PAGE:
The Working Group of Commercial Energy Firms, a lobbying organization represented by law firm Hunton & Williams LLP, urged the CFTC to exempt the contracts. Executives at firms including ConocoPhillips (COP) have testified for the group.

“They provide commercial energy firms with the flexibility necessary to reliably acquire and deliver physical commodities necessary to meet the specific requirements of buyers and sellers of the commodities,” the group said in a letter to the CFTC in July 2011.

Embedding Options

Bart Chilton, a Democratic commissioner who opposed the measure, said he’s concerned that the financial industry will create forwards that embed options in a way that would skirt Dodd-Frank.

“I’m a little concerned that if you go back to the financial crisis, complexity in financial products is really what got us,” Chilton said at the meeting. “I’m a little concerned that these good forwards, these forwards used for legitimate purposes, are going to morph, kind of chimerical.”

Chilton, in a Bloomberg Television interview, said law firms have developed a “cottage industry” to get around Dodd- Frank rules. “The lawyers are overt: ‘Come to us, Lawyers ’R Us.’ ”

Foreign Exchange

The swap definition includes non-deliverable foreign- exchange forwards and currency swaps, while Dodd-Frank allowed the Treasury Department to exempt foreign-exchange swaps and forwards from clearing and trading requirements. Treasury proposed an exemption for those two products last year and has yet to complete the exception. A coalition of 20 firms, including Deutsche Bank AG, Bank of New York Mellon Corp. and UBS AG (UBSN), asked Treasury Secretary Timothy F. Geithner to grant an exemption.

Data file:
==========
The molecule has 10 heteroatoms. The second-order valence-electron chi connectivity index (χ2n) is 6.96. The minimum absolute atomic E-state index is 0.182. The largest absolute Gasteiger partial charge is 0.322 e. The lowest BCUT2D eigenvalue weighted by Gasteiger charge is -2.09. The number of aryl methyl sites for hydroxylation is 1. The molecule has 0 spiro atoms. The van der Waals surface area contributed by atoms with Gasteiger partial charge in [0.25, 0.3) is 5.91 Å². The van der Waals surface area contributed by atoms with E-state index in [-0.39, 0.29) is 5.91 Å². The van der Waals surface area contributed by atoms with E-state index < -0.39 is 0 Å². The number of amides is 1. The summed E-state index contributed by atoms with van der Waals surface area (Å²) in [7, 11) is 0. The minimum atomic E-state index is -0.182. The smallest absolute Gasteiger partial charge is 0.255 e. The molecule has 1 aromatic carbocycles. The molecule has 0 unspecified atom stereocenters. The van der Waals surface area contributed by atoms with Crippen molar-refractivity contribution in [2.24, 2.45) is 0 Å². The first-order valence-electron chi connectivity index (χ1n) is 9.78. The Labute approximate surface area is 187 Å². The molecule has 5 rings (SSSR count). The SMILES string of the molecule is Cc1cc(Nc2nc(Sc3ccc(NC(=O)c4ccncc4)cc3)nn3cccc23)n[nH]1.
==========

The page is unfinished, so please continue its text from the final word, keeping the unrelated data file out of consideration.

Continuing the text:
Steven D. Lofchie, a New York-based partner and co-chairman of the financial-services department at Cadwalader Wickersham & Taft LLP, said the definition will cover more types of trades than intended. “For many contracts nobody would have thought of as swaps, they’ll fit in the technical definition,” he said in a telephone interview. “They will capture at least 300 or 400 percent of what was intended.”

Registration, Reporting